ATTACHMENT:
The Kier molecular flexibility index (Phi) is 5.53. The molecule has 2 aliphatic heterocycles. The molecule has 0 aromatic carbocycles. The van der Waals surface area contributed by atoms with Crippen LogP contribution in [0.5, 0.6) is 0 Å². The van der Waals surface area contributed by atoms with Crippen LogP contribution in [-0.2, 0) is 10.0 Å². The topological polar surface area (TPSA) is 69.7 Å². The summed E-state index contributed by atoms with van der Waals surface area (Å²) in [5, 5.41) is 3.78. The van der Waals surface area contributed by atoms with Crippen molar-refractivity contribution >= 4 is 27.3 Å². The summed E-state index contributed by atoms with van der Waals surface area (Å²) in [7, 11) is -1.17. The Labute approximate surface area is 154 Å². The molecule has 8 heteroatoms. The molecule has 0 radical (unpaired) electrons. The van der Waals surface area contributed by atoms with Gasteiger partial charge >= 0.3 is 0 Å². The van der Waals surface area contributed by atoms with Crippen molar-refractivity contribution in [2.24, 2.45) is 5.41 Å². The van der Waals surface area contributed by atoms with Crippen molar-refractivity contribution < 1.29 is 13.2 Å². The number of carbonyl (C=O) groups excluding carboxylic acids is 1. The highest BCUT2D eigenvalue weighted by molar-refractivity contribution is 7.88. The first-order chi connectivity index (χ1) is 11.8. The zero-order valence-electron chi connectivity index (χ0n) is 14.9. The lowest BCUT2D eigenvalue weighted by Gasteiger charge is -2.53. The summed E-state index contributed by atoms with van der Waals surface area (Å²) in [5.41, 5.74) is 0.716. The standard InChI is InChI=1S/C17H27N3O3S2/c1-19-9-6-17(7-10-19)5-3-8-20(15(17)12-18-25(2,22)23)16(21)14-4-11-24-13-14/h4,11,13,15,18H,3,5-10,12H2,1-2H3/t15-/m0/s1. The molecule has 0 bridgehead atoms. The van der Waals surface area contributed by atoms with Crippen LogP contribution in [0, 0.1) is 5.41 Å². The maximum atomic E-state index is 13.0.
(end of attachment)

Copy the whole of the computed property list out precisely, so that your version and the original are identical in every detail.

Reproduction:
The Kier molecular flexibility index (Phi) is 5.53. The molecule has 2 aliphatic heterocycles. The molecule has 0 aromatic carbocycles. The van der Waals surface area contributed by atoms with Crippen LogP contribution in [0.5, 0.6) is 0 Å². The van der Waals surface area contributed by atoms with Crippen LogP contribution in [-0.2, 0) is 10.0 Å². The topological polar surface area (TPSA) is 69.7 Å². The summed E-state index contributed by atoms with van der Waals surface area (Å²) in [5, 5.41) is 3.78. The van der Waals surface area contributed by atoms with Crippen molar-refractivity contribution >= 4 is 27.3 Å². The summed E-state index contributed by atoms with van der Waals surface area (Å²) in [7, 11) is -1.17. The Labute approximate surface area is 154 Å². The molecule has 8 heteroatoms. The molecule has 0 radical (unpaired) electrons. The van der Waals surface area contributed by atoms with Gasteiger partial charge >= 0.3 is 0 Å². The van der Waals surface area contributed by atoms with Crippen molar-refractivity contribution in [2.24, 2.45) is 5.41 Å². The van der Waals surface area contributed by atoms with Crippen molar-refractivity contribution < 1.29 is 13.2 Å². The number of carbonyl (C=O) groups excluding carboxylic acids is 1. The highest BCUT2D eigenvalue weighted by molar-refractivity contribution is 7.88. The first-order chi connectivity index (χ1) is 11.8. The zero-order valence-electron chi connectivity index (χ0n) is 14.9. The lowest BCUT2D eigenvalue weighted by Gasteiger charge is -2.53. The summed E-state index contributed by atoms with van der Waals surface area (Å²) in [5.41, 5.74) is 0.716. The standard InChI is InChI=1S/C17H27N3O3S2/c1-19-9-6-17(7-10-19)5-3-8-20(15(17)12-18-25(2,22)23)16(21)14-4-11-24-13-14/h4,11,13,15,18H,3,5-10,12H2,1-2H3/t15-/m0/s1. The molecule has 0 bridgehead atoms. The van der Waals surface area contributed by atoms with Crippen LogP contribution in [0, 0.1) is 5.41 Å². The maximum atomic E-state index is 13.0.